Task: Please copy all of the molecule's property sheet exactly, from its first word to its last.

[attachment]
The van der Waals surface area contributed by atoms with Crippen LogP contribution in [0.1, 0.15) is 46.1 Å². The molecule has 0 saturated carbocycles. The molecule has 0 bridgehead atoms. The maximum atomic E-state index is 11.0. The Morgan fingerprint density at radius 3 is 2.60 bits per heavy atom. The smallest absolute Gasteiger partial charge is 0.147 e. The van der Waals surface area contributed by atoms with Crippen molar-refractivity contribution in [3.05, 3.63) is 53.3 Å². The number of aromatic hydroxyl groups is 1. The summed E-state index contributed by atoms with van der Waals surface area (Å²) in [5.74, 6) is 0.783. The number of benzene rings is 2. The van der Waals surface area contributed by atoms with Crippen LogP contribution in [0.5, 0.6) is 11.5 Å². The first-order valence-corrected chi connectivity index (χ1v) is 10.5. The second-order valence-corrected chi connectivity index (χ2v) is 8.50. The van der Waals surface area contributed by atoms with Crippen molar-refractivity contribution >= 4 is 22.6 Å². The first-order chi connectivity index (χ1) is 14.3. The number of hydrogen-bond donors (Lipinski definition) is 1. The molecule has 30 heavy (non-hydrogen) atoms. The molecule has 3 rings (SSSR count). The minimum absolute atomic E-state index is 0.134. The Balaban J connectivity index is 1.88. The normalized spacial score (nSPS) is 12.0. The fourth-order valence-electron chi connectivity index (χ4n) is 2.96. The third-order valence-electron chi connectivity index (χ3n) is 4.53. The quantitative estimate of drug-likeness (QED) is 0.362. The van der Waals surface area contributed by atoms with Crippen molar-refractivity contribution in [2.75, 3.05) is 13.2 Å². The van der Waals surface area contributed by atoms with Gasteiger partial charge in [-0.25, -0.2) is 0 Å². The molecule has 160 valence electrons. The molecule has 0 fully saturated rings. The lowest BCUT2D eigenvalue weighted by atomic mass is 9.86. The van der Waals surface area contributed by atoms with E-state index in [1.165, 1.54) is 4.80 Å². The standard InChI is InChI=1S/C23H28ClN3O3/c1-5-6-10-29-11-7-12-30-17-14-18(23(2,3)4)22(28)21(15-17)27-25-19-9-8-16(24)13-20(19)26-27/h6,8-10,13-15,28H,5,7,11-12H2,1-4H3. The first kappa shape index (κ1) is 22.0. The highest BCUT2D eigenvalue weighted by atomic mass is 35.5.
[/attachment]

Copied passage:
The van der Waals surface area contributed by atoms with Crippen LogP contribution in [0.1, 0.15) is 46.1 Å². The molecule has 0 saturated carbocycles. The molecule has 0 bridgehead atoms. The maximum atomic E-state index is 11.0. The Morgan fingerprint density at radius 3 is 2.60 bits per heavy atom. The smallest absolute Gasteiger partial charge is 0.147 e. The van der Waals surface area contributed by atoms with Crippen molar-refractivity contribution in [3.05, 3.63) is 53.3 Å². The number of aromatic hydroxyl groups is 1. The summed E-state index contributed by atoms with van der Waals surface area (Å²) in [5.74, 6) is 0.783. The number of benzene rings is 2. The van der Waals surface area contributed by atoms with Crippen LogP contribution in [0.5, 0.6) is 11.5 Å². The first-order valence-corrected chi connectivity index (χ1v) is 10.5. The second-order valence-corrected chi connectivity index (χ2v) is 8.50. The van der Waals surface area contributed by atoms with Crippen molar-refractivity contribution >= 4 is 22.6 Å². The first-order chi connectivity index (χ1) is 14.3. The number of hydrogen-bond donors (Lipinski definition) is 1. The molecule has 30 heavy (non-hydrogen) atoms. The molecule has 3 rings (SSSR count). The minimum absolute atomic E-state index is 0.134. The Balaban J connectivity index is 1.88. The normalized spacial score (nSPS) is 12.0. The fourth-order valence-electron chi connectivity index (χ4n) is 2.96. The third-order valence-electron chi connectivity index (χ3n) is 4.53. The quantitative estimate of drug-likeness (QED) is 0.362. The van der Waals surface area contributed by atoms with Crippen molar-refractivity contribution in [2.75, 3.05) is 13.2 Å². The van der Waals surface area contributed by atoms with Gasteiger partial charge in [-0.25, -0.2) is 0 Å². The molecule has 160 valence electrons. The molecule has 0 fully saturated rings. The lowest BCUT2D eigenvalue weighted by atomic mass is 9.86. The van der Waals surface area contributed by atoms with E-state index in [1.165, 1.54) is 4.80 Å². The standard InChI is InChI=1S/C23H28ClN3O3/c1-5-6-10-29-11-7-12-30-17-14-18(23(2,3)4)22(28)21(15-17)27-25-19-9-8-16(24)13-20(19)26-27/h6,8-10,13-15,28H,5,7,11-12H2,1-4H3. The first kappa shape index (κ1) is 22.0. The highest BCUT2D eigenvalue weighted by atomic mass is 35.5.